The US State Department condemned the beating of Nasibov, Director of the NGO Democracy Support Center:

We understand that in this case the police responded immediately, and the prosecutor’s office has initiated an investigation. We support a swift, full, and transparent investigation and prompt disclosure of whether criminal charges will be brought against the perpetrators. We urge that those responsible be brought to justice, and call on the Azerbaijani government to take immediate steps to protect fundamental freedoms of expression, assembly, and association.

UN human rights experts have condemned Azerbaijan’s increased prosecution of human rights activists and urged Baku to “reverse the trend of repression”.

UN calls on Azerbaijan to release activists and ‘reverse trend of repression’

azerb yunusUN human rights experts have condemned Azerbaijan’s increased prosecution of human rights activists and urged Baku to “reverse the trend of repression,” RFE/RL reports:

In a statement issued by the office of the UN High Commissioner for Human Rights, the experts said they are “appalled” by several incidents in which Azerbaijani officials use surveillance and interrogation to arrest and sentence rights activists “on the basis of trumped-up charges.”

They said the “criminalization of rights activists must stop” and that those who have been unjustly detained be “immediately freed,” including Leyla Yunus (above), Arif Yunus, Rasul Jafarov, and Intigam Aliyev.

Independent civil society groups this week released a list of political prisoners that meet the criteria adopted by the Council of Europe’s Parliamentary Assembly. The list, containing as many as 98 names, was compiled under the leadership of Leyla Yunus and Rasul Jafarov.

“As an irony of fate, and as a confirmation that the problem of political prisoners in Azerbaijan is enormous, unsolved and underestimated,” notes one observer, ‘Yunus and Jafarov now find themselves behind bars.”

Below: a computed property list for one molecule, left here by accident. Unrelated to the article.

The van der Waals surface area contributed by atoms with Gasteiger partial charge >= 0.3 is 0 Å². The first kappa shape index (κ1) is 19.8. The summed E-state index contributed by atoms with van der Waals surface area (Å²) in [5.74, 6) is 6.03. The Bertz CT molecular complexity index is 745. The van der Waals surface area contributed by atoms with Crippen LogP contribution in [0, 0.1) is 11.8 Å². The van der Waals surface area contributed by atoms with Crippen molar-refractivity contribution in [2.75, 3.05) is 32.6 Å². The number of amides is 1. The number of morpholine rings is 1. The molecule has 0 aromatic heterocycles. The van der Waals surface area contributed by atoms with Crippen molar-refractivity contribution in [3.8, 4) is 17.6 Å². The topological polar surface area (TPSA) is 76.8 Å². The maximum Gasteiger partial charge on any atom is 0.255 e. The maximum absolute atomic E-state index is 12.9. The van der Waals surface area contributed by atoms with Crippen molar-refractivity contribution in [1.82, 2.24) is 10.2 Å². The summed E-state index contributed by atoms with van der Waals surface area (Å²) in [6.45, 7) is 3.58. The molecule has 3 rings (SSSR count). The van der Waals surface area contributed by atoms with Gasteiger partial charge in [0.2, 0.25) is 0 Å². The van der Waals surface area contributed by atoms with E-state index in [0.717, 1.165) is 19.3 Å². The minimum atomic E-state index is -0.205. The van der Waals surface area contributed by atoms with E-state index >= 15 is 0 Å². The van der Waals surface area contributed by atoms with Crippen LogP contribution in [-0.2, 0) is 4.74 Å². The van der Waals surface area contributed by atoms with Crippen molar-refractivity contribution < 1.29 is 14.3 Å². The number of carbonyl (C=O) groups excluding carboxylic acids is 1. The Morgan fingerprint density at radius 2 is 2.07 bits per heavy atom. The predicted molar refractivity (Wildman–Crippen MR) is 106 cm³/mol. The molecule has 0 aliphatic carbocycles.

Yunus, arguably one of the fiercest critics of Azerbaijan’s poor rights record, and her husband Arif Yunus, have been accused of treason, spying for Armenia, and illegal business activities, among other financial charges, the Guardian reports:

The list is based on the definition of political prisoner offered by the Council of Europe, which aims to promote human rights on the continent. The organisation’s secretary general Thorbjorn Jagland said he had spoken to Azeri president Iham Aliyev, and told him of his “deep concerns about the arrests of prominent human rights defenders in recent days”. Despite its rights record, Azerbaijan currently presides over the organisation’s committee of ministers….. Azeri investigative journalist Khadiya Ismayil told The Guardian that Aliyev has now been added as the last entry…..

Laws regulating NGOs have been tightened this year, making it more difficult to register and run them. At the time, then-EU foreign policy chief expressed concern that the move was aimed at “restricting the environment for an independent and critical civil society, especially in the field of human rights and democracy”.

International human rights organization Civil Rights Defenders also called on the authorities to immediately release Azerbaijani journalists and human rights advocates.